Furthermore, the trustee is not seeking to simply allege new facts, but wants to omit previously pled facts relied on by this Court in order to assert a theory of liability inconsistent with the original theory asserted. Cf. Travis v. City of Grand Prairie, No. 3:14-CV-3650-P, 2015 WL 13002069, at *7 (N.D. Tex. Aug. 6, 2015), aff'd sub nom. Travis v. City of Grand Prairie, Texas, 654 F. App'x 161 (5th Cir. 2016) (finding that the proposed amendment was a bad faith attempt to avoid dismissal because "[i]nstead of alleging new facts to support his claims, portions of Plaintiffs proposed amended complaint merely omit information in order to raise a fact issue"). The changes made are substantive, not simply corrections as argued by the trustee; they alter the theory on which the Stolzar defendants' liability rests. This supports a finding of bad faith. Cf. Jackson v. N.A.A.C.P., 575 F. App'x 256, 259 (5th Cir. 2014) (finding that the district court did not abuse its discretion in denying a motion to amend where the plaintiffs "had already been given two opportunities to amend their complaint, and in one of those instances acted in bad faith by misrepresenting substantive changes as `corrections'").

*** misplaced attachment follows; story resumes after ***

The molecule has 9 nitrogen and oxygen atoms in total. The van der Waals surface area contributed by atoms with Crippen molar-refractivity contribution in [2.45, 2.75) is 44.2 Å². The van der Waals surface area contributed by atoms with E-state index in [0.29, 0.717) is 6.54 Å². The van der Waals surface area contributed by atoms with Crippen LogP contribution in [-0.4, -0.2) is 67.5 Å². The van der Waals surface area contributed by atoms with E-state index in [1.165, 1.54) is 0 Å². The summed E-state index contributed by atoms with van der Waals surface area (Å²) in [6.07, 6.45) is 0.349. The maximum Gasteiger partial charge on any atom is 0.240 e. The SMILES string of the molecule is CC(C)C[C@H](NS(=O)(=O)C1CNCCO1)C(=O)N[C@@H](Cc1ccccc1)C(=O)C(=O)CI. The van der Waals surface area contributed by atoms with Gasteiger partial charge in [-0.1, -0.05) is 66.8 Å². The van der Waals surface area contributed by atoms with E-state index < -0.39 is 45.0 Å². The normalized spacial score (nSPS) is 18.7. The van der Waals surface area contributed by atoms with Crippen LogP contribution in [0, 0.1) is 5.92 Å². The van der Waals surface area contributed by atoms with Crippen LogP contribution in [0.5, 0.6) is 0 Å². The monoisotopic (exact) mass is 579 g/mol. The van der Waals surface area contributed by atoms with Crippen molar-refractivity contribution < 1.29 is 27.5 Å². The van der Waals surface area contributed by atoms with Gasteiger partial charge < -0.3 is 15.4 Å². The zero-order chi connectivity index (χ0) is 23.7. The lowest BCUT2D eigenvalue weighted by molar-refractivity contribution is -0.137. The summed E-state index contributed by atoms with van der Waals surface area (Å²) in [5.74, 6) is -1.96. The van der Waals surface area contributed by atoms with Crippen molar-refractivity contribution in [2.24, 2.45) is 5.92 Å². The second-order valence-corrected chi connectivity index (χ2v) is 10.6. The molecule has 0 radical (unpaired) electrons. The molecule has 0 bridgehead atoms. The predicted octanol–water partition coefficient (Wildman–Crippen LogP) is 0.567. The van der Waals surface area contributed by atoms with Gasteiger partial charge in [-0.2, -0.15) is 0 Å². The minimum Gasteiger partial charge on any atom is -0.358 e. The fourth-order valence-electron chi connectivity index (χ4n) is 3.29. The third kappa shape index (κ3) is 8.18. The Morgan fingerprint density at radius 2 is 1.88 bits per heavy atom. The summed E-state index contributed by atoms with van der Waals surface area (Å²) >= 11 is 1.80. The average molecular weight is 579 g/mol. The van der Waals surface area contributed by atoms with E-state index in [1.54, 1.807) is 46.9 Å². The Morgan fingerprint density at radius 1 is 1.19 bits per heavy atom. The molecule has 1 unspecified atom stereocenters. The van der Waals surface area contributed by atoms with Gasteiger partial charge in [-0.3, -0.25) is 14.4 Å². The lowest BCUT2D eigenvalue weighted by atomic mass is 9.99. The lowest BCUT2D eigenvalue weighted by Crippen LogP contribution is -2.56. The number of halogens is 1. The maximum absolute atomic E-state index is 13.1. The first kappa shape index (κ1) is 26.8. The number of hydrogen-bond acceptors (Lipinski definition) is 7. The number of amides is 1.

IV. DEFENDANTS' MOTION FOR JUDGMENT ON THE PLEADINGS
In its prior opinion, the Court addressed the in pari delicto defense to the trustee's breach of fiduciary duty claims against the Stolzar defendants. It found that "the in pari delicto defense appears on the face of the Complaint, i.e., that one wrongdoer, CryptoMetrics via the trustee, is seeking to recover from another, the Stolzar defendants, when CryptoMetrics' own intentional wrongdoing (through its officers) contributed to its injuries." Brickley, 2017 WL 838218, at *14. It also concluded that "[t]he face of the Complaint also shows that neither exception to the in pari delicto defense applies. First, the adverse interest exception does not apply because the Complaint contains no hint that Barra and Vitale totally abandoned CryptoMetrics' interests and were acting entirely for their own purposes when concealing CryptoMetrics' financial issues and fraudulently obtaining funding. . . . In addition, the face of the Complaint shows that the corporate insider exception to the in pari delicto defense does not apply." Id.